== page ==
Monday, July 25, 2011
From tomatoes to peppers to pumpkins, the garden near Scott Street Park is in bloom.
The vegetables, herbs and flowers growing inside the Rochester Community Garden have this message for the hot, humid days of late: We'll just keep growing. Though it is surrounded by strips of brown, dry grass in the city — understandable, considering a recent stretch of 90-plus degree days — the community garden near Dinosaur Hill Nature Preserve was full of life Monday afternoon. We went there to water our Patch garden and discovered a bounty of green-leaf lettuce, some almost-ready-to-pick green peppers and a blossoming zucchini plant. Around our plot there were sunflowers, pumpkins and nonstop tomatoes: green ones, red ones, cherry, grape and full-size ones. We dropped off our green-leaf lettuce at the Rochester Community House, where …
Sunday, June 19, 2011
Here's what's happening inside my Community Garden plot this week.
A fence now completely surrounds the Rochester Community Garden, and it's a good thing: I sure don't want anything to eat my pepper. The tiny green pepper (which will eventually turn red) is the most visible sign of life this week inside my plot in the garden, which I planted earlier this month and will write about weekly to chronicle the first year of the project. The fence is secured with a chain and a combination lock, and only the 40 gardeners know the secret code. As I looked around at the other plots this week, I saw small green tomatoes and other peppers starting to grow; I saw planted herbs doubling in size. Rain is in the forecast for most of this week; I'll speak for my peppers, zucchini and other vegetables when I say "hurrah!"
Sunday, June 12, 2011
Rochester Patch has a plot in the Rochester Community Garden. Each week, we'll take you there to watch things grow.
About three hours after I wrote about my very first gardening adventure last week, I made sure my priorities were straight: I bought a proper watering can — one that was at least a billion times the size of the children's version I tried to use earlier. And I needed it. The week was dry, and so was my plot inside the Rochester Community Garden. I visited my garden of tomatoes and other vegetables four times this week, including the garden's dedication Thursday. Each time, I walked apprehensively over the hill from the Scott Street Park parking lot, slightly worried that I might not find any sign of life when I arrived at plot No. 30. I was proud to find that, instead, the garden appeared to be meshing with the earth around it; my Early …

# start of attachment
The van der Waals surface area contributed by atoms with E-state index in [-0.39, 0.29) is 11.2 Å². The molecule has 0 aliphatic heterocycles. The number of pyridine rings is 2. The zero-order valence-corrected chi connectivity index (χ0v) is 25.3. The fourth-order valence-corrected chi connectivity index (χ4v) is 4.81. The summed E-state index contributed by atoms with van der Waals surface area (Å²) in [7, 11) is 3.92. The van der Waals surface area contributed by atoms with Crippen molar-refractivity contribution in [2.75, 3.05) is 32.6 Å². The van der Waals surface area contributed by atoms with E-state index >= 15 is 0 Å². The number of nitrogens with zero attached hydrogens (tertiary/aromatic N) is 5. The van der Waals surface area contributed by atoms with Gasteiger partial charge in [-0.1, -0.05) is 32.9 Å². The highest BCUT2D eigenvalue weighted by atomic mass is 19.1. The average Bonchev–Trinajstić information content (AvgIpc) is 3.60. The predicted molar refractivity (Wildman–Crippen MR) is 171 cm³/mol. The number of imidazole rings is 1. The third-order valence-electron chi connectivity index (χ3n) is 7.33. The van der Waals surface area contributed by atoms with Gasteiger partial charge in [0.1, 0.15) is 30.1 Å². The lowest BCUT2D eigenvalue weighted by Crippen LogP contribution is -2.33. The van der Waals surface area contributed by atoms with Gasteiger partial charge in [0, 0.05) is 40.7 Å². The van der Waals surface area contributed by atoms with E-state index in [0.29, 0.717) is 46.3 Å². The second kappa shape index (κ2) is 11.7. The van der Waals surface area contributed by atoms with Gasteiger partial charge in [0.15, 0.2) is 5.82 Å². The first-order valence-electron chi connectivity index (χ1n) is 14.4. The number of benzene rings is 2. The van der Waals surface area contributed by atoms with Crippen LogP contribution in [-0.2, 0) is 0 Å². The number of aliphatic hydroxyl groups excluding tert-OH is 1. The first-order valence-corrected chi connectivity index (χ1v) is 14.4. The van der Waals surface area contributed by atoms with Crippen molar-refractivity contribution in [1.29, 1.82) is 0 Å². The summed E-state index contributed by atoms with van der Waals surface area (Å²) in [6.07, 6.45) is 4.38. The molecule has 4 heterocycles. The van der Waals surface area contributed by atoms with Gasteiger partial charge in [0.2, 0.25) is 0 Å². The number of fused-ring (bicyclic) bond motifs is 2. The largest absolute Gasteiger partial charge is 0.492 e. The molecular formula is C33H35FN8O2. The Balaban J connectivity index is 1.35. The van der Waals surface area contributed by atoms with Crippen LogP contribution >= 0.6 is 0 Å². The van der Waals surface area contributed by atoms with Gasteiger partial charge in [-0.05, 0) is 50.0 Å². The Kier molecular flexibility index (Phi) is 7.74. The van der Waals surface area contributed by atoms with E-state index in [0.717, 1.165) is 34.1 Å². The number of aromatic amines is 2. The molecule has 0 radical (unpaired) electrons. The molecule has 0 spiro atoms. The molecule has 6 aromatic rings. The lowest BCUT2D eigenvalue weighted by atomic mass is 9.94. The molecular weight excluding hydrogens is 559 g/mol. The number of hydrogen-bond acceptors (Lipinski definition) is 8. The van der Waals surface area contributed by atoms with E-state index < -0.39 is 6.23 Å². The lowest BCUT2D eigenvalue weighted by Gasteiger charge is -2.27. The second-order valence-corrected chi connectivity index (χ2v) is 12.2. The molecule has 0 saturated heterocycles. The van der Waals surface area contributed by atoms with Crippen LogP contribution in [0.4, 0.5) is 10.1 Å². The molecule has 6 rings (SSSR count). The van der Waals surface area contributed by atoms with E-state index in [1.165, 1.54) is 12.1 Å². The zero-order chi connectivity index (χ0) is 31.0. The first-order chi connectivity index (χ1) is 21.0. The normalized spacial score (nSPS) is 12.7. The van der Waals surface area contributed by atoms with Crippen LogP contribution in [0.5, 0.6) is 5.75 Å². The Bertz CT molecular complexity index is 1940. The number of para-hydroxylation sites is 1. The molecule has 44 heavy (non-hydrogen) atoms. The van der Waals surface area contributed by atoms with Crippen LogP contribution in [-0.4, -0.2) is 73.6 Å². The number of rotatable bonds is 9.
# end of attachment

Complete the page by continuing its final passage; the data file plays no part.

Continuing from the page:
Thursday, June 9, 2011
City leaders celebrated the opening of the Community Garden.
What started as a sketch on a napkin and grew with the help of a committee's dedication was officially open for outdoor business Thursday. Rochester leaders gathered under a cloudy afternoon sky to dedicate the new Rochester Community Garden. The garden includes 42 separate plots for growing everything from pumpkins to marigolds. City residents applied to lease spots in the garden, which is managed by the Dinosaur Hill Nature Preserve. "This really is a great story for Rochester — it's one of the prides of our town," said Mayor Jeff Cuthbertson. He applauded Dinosaur Hill Executive Director Sue Neal, Department of Public Works Director Bill Bohlen and City Councilmember Ben Giovanelli as being the "heart and soul" of the project. "This …